A Complaint Has To Be Three Things

A recent post in the Elite: Dangerous Google+ group linked back to a post on the game’s official forums at Frontier Developments.  It was a thread complaining about the recent server problems the game’s experienced which – since the company announced it was dropping the promised offline mode – once again boiled up the still-simmering rage stew that had led some of the game’s supposed ‘supporters’ to direct abuse and even death threats against FD staff.

For the record, I was really cheesed off that they dropped offline.  Really.  I was.  I’d never, prior to ED, played an Elite game – or with the exception of EVE Online, even a space game – that involved multiplayer.  It’s not what I’m looking for; it’s not something Elite’s ever been.  And I know it’s The Future Of Gaming, but if Dangerous could have been the last gasp of the old school single-player sandbox – a closing bracket to the original Elite back in 1984 – I’d have been a happy bunny indeed.

Also for the record, no, I don’t object in principle to multiplayer.  It’s just that, with a couple of exceptions, namely Everquest II (hi, Outcasts!) and Villagers & Heroes (hi, Midnight!), I’ve never found massively multiplayer a particularly rewarding experience.  On the other hand, if I hark back to the mists of gaming history when I was a small(er) person, I can recall many a happy hour spent playing with a few friends in small-group co-op multiplayer over LAN.

Anyway the point is that I don’t want to come over as a Frontier fan-girl, ready and willing to excuse them any and every fault because I’m so desperate to like Dangerous.  I know that’s how people will read me here, because the Internet is nothing if not a place for confrontation, and if I’m not agreeing with you I must surely be in fierce opposition to you.  If that’s how you read me, it’s a false reading: I am still somewhat cross about the offline mode.  I’m still disappointed with a number of elements of Dangerous – the ropey, arcade flight model (including the inexplicable omission of a kill-rotation mechanism in Flight Assist Off mode, and the ridiculous Top Speed In Space restriction); the hugely simplified interface screens (the original concept designs for the trade and map screens were so much more impressive than what we’ve ended up with); and numerous other little gripes that still, somehow, don’t ruin the fun and immersion of playing.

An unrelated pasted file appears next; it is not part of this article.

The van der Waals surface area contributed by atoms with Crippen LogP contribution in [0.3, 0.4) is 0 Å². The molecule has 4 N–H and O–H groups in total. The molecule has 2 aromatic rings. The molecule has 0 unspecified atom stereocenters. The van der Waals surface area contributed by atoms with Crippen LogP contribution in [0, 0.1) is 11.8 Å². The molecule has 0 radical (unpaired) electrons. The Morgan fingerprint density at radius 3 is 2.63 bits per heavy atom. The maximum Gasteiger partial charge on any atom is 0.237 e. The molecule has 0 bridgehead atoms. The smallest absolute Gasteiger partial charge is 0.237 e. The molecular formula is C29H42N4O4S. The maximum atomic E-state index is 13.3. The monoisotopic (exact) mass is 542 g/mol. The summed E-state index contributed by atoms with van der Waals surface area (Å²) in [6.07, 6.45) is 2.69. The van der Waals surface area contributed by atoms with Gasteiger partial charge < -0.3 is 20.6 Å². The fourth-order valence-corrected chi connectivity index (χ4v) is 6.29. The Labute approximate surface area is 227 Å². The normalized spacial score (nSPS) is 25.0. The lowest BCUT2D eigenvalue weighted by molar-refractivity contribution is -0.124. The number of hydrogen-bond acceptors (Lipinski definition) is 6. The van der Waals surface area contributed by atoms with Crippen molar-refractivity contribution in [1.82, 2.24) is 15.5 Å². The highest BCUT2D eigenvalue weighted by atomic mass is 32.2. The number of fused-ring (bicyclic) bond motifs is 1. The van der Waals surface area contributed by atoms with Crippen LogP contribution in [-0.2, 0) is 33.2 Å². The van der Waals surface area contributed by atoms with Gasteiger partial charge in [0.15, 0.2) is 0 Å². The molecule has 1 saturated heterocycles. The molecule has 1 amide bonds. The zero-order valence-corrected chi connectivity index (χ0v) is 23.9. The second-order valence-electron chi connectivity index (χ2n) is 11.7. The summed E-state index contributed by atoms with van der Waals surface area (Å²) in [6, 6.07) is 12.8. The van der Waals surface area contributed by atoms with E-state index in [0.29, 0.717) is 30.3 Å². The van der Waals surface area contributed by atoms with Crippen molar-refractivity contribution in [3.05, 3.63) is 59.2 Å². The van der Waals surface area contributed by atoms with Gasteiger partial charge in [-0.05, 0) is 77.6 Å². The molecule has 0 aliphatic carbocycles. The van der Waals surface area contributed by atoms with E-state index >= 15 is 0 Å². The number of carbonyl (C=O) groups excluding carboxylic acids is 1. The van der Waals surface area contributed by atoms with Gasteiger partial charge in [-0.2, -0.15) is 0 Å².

If merely finding a game fun and immersive is all it takes to make a hopeless fan-person, then so be it.

But the point is that while I’m still cross about offline mode, that’s really as far as it goes.  Cross.  Not angry.  Not ‘offended’.  Not ‘betrayed’.  Just cross.  And, moreover, I’m only cross about it in some fairly limited contexts.  So, for example, while I’m at work poring over files, I’m not feeling cross about FD dropping offline.  Nor when I’m watching TV or out shopping, or playing Villagers & Heroes with my wife.  I’m not even cross about it when I’m playing Dangerous, most of the time, because I’m enjoying what I’m doing.